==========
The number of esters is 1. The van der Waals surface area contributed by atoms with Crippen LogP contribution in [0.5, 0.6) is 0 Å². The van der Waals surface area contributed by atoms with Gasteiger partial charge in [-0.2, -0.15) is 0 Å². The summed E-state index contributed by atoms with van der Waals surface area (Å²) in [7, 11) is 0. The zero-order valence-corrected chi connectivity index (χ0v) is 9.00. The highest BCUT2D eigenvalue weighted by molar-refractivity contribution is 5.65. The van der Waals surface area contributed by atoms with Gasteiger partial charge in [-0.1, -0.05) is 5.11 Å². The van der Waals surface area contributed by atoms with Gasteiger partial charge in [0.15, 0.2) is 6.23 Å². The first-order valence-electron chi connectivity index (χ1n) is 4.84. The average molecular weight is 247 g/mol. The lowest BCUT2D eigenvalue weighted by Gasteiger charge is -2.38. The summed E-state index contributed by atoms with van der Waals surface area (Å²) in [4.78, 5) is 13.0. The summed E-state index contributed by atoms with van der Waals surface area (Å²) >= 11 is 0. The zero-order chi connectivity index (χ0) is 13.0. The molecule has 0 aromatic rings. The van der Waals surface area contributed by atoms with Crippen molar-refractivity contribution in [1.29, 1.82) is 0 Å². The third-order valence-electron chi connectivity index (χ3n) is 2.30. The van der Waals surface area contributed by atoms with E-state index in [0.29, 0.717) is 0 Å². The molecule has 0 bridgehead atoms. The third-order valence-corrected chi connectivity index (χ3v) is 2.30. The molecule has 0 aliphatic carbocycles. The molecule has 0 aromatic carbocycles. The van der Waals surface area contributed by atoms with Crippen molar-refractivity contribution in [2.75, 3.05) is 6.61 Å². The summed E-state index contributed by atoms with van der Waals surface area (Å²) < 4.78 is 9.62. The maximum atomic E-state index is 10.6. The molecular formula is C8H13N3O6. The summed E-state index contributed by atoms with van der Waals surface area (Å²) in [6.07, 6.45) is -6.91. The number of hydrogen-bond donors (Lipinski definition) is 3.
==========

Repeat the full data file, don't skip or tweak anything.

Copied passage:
The number of esters is 1. The van der Waals surface area contributed by atoms with Crippen LogP contribution in [0.5, 0.6) is 0 Å². The van der Waals surface area contributed by atoms with Gasteiger partial charge in [-0.2, -0.15) is 0 Å². The summed E-state index contributed by atoms with van der Waals surface area (Å²) in [7, 11) is 0. The zero-order valence-corrected chi connectivity index (χ0v) is 9.00. The highest BCUT2D eigenvalue weighted by molar-refractivity contribution is 5.65. The van der Waals surface area contributed by atoms with Gasteiger partial charge in [-0.1, -0.05) is 5.11 Å². The van der Waals surface area contributed by atoms with Gasteiger partial charge in [0.15, 0.2) is 6.23 Å². The first-order valence-electron chi connectivity index (χ1n) is 4.84. The average molecular weight is 247 g/mol. The lowest BCUT2D eigenvalue weighted by Gasteiger charge is -2.38. The summed E-state index contributed by atoms with van der Waals surface area (Å²) in [4.78, 5) is 13.0. The summed E-state index contributed by atoms with van der Waals surface area (Å²) >= 11 is 0. The zero-order chi connectivity index (χ0) is 13.0. The molecule has 0 aromatic rings. The van der Waals surface area contributed by atoms with Crippen molar-refractivity contribution in [1.29, 1.82) is 0 Å². The third-order valence-electron chi connectivity index (χ3n) is 2.30. The van der Waals surface area contributed by atoms with E-state index in [0.29, 0.717) is 0 Å². The molecule has 0 bridgehead atoms. The third-order valence-corrected chi connectivity index (χ3v) is 2.30. The molecule has 0 aliphatic carbocycles. The molecule has 0 aromatic carbocycles. The van der Waals surface area contributed by atoms with Crippen molar-refractivity contribution in [2.75, 3.05) is 6.61 Å². The summed E-state index contributed by atoms with van der Waals surface area (Å²) < 4.78 is 9.62. The maximum atomic E-state index is 10.6. The molecular formula is C8H13N3O6. The summed E-state index contributed by atoms with van der Waals surface area (Å²) in [6.07, 6.45) is -6.91. The number of hydrogen-bond donors (Lipinski definition) is 3.